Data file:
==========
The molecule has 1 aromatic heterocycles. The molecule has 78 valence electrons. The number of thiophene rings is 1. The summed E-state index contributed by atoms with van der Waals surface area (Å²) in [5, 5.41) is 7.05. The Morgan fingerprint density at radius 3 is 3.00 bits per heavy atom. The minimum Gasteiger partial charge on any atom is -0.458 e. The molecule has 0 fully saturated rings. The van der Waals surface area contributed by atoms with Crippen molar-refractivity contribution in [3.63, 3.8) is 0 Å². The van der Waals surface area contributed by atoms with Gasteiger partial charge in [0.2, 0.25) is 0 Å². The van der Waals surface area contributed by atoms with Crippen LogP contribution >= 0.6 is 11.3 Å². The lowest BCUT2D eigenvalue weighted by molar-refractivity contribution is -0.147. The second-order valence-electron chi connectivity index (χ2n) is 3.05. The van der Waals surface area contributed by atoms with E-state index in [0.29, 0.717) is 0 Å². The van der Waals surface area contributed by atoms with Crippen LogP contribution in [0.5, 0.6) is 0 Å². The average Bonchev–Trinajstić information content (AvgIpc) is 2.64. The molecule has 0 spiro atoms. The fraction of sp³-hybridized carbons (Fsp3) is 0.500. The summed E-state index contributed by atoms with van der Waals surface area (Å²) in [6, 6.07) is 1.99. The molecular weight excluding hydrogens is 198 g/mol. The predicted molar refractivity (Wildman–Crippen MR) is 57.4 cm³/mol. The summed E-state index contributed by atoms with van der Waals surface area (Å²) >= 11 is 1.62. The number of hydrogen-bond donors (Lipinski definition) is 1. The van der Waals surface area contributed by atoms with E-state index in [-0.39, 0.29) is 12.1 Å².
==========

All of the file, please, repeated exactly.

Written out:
The molecule has 1 aromatic heterocycles. The molecule has 78 valence electrons. The number of thiophene rings is 1. The summed E-state index contributed by atoms with van der Waals surface area (Å²) in [5, 5.41) is 7.05. The Morgan fingerprint density at radius 3 is 3.00 bits per heavy atom. The minimum Gasteiger partial charge on any atom is -0.458 e. The molecule has 0 fully saturated rings. The van der Waals surface area contributed by atoms with Crippen molar-refractivity contribution in [3.63, 3.8) is 0 Å². The van der Waals surface area contributed by atoms with Gasteiger partial charge in [0.2, 0.25) is 0 Å². The van der Waals surface area contributed by atoms with Crippen LogP contribution >= 0.6 is 11.3 Å². The lowest BCUT2D eigenvalue weighted by molar-refractivity contribution is -0.147. The second-order valence-electron chi connectivity index (χ2n) is 3.05. The van der Waals surface area contributed by atoms with E-state index in [0.29, 0.717) is 0 Å². The van der Waals surface area contributed by atoms with Crippen LogP contribution in [0.5, 0.6) is 0 Å². The average Bonchev–Trinajstić information content (AvgIpc) is 2.64. The molecule has 0 spiro atoms. The fraction of sp³-hybridized carbons (Fsp3) is 0.500. The summed E-state index contributed by atoms with van der Waals surface area (Å²) in [6, 6.07) is 1.99. The molecular weight excluding hydrogens is 198 g/mol. The predicted molar refractivity (Wildman–Crippen MR) is 57.4 cm³/mol. The summed E-state index contributed by atoms with van der Waals surface area (Å²) >= 11 is 1.62. The number of hydrogen-bond donors (Lipinski definition) is 1. The van der Waals surface area contributed by atoms with E-state index in [-0.39, 0.29) is 12.1 Å².